Jonathan Ross Holography Collection

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6 April – 21 June 2023

Gallery 286, London.

Holograms from the 1970s-2000s, selected from the Jonathan Ross Collection by Sydney Koke.

This new exhibition includes work from 15 international artists represented in the collection.  It has been curated by Sydney Koke, a Canadian musician, scientist, and interdisciplinary artist based in Paris, France.


Sydney Koke writes:

Like the many forms of contemporary art that we are now used to seeing—but not beholding—on screen, holograms require our embodied experience to be fully perceived.

With a depth and dimensionality corresponding to that of digital virtual reality, when confronted with a holographic image, we must move our bodies to discover a world that is not immediately visible. Holography asks that we exist simultaneously: to experience the virtual world created by the artist, we must also be IRL, where our bodies search and swipe, manipulating the motion, time, and visual qualities of the hologram. This duality of experience offers critical insight in this moment, when we all must address the tangible and conflicting demands of diplomacy and crisis, which are affected and even created by the online virtual worlds that we increasingly inhabit.

This exhibition looks back through holography from the late 1970s to the early 2000s, and celebrates the spirit of generosity and mind-expanding adventure shared by the artists of the international holography community. As a guest curator in the Jonathan Ross collection, I have specifically chosen to present holograms that illustrate the range of possibilities for personal self-expression, world-building, and shape-shifting: Susan Cowles’ House of Moons (A Stage for the Chymical Theatre) (1988), which contrasts the technical brilliance of a hologram with a lively ink on paper frame to depict human cognition as a psychedelic theatre; Amy Rush’s vibrant digital hologram I’m Spinning Around (2005), with its newly constructed Alice among the talking flowers-type world; works that connect historical artefacts to contemporary conversations, like Harriet Casdin-Silver’s stunningly body-positive Venus of Willendorf (1991), originally featured on the cover of Sculpture magazine; and works by 12 other international artists, whose meanings are connected, materially and conceptually, to the specificity of holography as a medium.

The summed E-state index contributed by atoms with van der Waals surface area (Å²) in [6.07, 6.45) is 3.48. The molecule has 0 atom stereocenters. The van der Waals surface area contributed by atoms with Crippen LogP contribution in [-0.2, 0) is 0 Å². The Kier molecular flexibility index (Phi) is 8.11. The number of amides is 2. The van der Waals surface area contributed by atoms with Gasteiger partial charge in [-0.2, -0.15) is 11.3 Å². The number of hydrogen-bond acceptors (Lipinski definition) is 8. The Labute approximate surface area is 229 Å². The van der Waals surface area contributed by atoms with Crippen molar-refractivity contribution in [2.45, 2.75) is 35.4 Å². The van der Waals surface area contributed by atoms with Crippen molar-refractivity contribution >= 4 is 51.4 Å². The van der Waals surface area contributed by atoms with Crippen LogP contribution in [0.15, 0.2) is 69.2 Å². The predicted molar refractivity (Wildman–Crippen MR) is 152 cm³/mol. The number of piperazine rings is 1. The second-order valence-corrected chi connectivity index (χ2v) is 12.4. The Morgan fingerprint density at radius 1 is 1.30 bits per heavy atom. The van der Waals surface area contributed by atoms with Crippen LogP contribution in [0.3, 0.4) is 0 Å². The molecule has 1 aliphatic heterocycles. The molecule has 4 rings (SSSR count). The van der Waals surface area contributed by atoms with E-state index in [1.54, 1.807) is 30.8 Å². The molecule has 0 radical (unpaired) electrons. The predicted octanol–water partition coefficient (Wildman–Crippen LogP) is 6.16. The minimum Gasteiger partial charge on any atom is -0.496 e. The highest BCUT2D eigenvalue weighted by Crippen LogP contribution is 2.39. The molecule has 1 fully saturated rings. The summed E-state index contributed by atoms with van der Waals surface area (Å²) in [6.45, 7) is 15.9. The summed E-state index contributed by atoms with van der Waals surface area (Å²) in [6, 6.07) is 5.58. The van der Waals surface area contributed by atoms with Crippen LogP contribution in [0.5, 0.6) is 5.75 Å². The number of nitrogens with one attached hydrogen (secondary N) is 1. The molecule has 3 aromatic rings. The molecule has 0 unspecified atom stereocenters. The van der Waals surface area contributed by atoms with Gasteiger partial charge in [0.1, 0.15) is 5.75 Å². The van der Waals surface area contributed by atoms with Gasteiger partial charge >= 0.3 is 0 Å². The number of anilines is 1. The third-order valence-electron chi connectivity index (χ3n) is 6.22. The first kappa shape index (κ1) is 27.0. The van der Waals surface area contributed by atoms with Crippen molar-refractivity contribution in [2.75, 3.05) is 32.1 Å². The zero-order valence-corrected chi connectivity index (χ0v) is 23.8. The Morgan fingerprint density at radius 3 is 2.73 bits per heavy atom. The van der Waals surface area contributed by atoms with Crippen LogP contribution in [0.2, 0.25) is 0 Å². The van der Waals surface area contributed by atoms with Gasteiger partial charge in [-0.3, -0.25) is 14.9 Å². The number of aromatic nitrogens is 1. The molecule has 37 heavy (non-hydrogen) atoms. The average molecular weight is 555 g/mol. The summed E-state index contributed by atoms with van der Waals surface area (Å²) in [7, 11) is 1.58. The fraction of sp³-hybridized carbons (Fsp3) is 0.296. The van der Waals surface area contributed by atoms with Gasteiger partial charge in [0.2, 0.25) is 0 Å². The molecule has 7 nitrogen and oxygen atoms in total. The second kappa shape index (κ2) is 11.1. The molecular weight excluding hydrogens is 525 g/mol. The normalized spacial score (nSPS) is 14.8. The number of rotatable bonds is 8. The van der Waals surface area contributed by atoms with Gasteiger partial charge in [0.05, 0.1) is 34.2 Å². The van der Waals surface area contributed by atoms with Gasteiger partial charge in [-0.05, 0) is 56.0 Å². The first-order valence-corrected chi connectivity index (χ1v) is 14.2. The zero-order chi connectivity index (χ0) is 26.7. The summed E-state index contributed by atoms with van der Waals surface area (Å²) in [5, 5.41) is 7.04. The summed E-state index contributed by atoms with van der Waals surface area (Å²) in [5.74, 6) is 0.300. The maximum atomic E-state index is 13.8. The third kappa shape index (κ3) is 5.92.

As a technology with many early applications in politics, medicine, and business, holography holds incredible potential for artists, who have historically overcome the demands of equipment and expertise to create highly intentional work. Although artists working in other mediums have discovered holography’s potential (such as Louise Bourgeois and James Turrell), contemporary holography has not been widely exhibited and, like performance art, holds unique challenges to documentation.

This exhibition offers a rare opportunity to experience transformative works from just one possible history of holography, in a moment when global centres for holography education, exhibition, and practice are in decline. Paradoxically, recent technological advances have made the process more accessible than ever: the materials required to make holograms, such as lasers and photopolymer film, are relatively affordably and increasingly available. By celebrating the unique expression of these important figures in the history of holography, it is my hope that this exhibition will encourage any one of us to attempt our own holographic works, so that we may invite others into our future as-yet-invisible worlds.

Sydney Koke with Dan Schweitzer’s ‘Seed’



Please visit the Gallery 286 site for an introduction to the exhibition by Jonathan Ross, images of work included and installation pictures of the show.


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